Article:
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200 S. Ivy St. - RM 177
Medford, OR 97501
Phone: 541-774-2728
Fax: 541-826-5402
Contact: Benjamin Klayman, Water Treatment & Quality Director
Email: ben.klayman@medfor. . .
Hours: 8:00 AM - 5:00 PM

Medford Water Commission

Medford Water Commission - 541.774.2430
Water Quality Improvements

Water quality and the protection of public health are Medford Water Commission’s (MWC’s) top priorities. In late 2018, MWC completed a two-year Water Quality and Corrosion Study to better understand options to further reduce the possibility of lead and copper leaching from materials in the water system and home plumbing. Our two water supplies – Big Butte Springs and the Rogue River – do not contain lead or copper.
WQ Improvements


The study showed that adjusting the water chemistry with sodium hydroxide is the best option to reduce the release of lead and copper. Sodium hydroxide is used at thousands of drinking water plants across the nation; when dissolved in water, it breaks down into sodium (found in table salt) and hydroxide ions (found in all water). The sodium concentration in the water will remain at what is considered a very low level by drinking water guidelines. 

Lead and copper have known health effects. Reducing lead and copper release helps keep everyone in our community healthy.

MWC has started preliminary design of the new sodium hydroxide system. It will take around two years to design and construct the water quality improvements.

 

What is the Water Quality and Corrosion Study?

The goal of the two-year Water Quality and Corrosion Study was to better understand options to further reduce the possibility of lead and copper leaching from materials in the water system and home plumbing.  The Water Quality and Corrosion study started in May 2017 and was completed in December 2018. The scientifically rigorous study identified water quality improvements that work with MWC’s water and system, following best practice guidelines from the Environmental Protection Agency (EPA). The Water Quality and Corrosion Study showed that adjusting water chemistry with sodium hydroxide is the best way to further reduce the release of lead and copper into MWC’s water.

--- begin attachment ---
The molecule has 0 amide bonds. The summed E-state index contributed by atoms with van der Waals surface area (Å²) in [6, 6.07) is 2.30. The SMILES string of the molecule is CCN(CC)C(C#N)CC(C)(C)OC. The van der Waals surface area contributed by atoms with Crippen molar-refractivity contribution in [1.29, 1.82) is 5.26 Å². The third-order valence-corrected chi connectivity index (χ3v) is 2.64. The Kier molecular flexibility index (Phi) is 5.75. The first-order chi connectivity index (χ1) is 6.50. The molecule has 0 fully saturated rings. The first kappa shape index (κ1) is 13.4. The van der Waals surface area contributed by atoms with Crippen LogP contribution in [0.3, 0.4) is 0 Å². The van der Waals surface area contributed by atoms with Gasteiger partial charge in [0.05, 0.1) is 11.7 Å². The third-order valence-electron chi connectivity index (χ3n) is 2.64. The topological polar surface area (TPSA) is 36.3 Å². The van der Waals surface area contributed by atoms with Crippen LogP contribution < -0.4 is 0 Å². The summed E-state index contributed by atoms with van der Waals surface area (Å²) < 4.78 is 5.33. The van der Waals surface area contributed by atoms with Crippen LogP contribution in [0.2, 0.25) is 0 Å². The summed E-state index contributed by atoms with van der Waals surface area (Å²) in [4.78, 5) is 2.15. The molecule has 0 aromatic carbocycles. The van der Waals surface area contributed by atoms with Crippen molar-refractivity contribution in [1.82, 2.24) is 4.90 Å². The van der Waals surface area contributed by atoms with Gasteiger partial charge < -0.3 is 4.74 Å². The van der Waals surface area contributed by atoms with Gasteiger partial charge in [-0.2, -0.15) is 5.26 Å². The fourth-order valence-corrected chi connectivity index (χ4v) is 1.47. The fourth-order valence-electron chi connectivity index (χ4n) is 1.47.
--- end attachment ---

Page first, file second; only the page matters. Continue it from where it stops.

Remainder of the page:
If our water sources do not have lead or copper, how does it get into drinking water?

Lead leaches into water over time through corrosion—a dissolving or wearing away of metal caused by a chemical reaction between water and pipes. Lead can leach into water from pipes, solder, fixtures, faucets and fittings. The amount of lead in your water depends on a variety of factors. These include the type and amounts of minerals in the water, the type of pipes the water comes in contact with, how long the water stays in the pipes, the water’s corrosivity, and water temperature.

Lead service lines were not used extensively within MWC’s distribution system and the system fully complies with state and federal rules regarding lead. However, short lead pipes known as “pigtails” did exist within our system. It has been our longstanding policy to remove these lead pigtails as they were found, and in June 2016, MWC launched an extensive effort to track down and remove any lead lines that remain within our system. That intensive program is now complete.

 

What is Medford Water Commission doing to reduce lead and copper in our drinking water?

MWC has taken a multi-pronged approach to reducing lead and copper:
  • Program to proactively find and remove lead pipe “pigtails” installed in the early 1900s. - COMPLETED
     
  • The Water Quality and Corrosion Study, a rigorous scientific study to identify water quality improvements that work with MWC’s water and system. - COMPLETED
     
  • Working with third-party experts and the latest Environmental Protection Agency (EPA) guidance to identify a scientifically rigorous and credible solution. - COMPLETED
     
  • Design and construct new water quality improvements. – ONGOING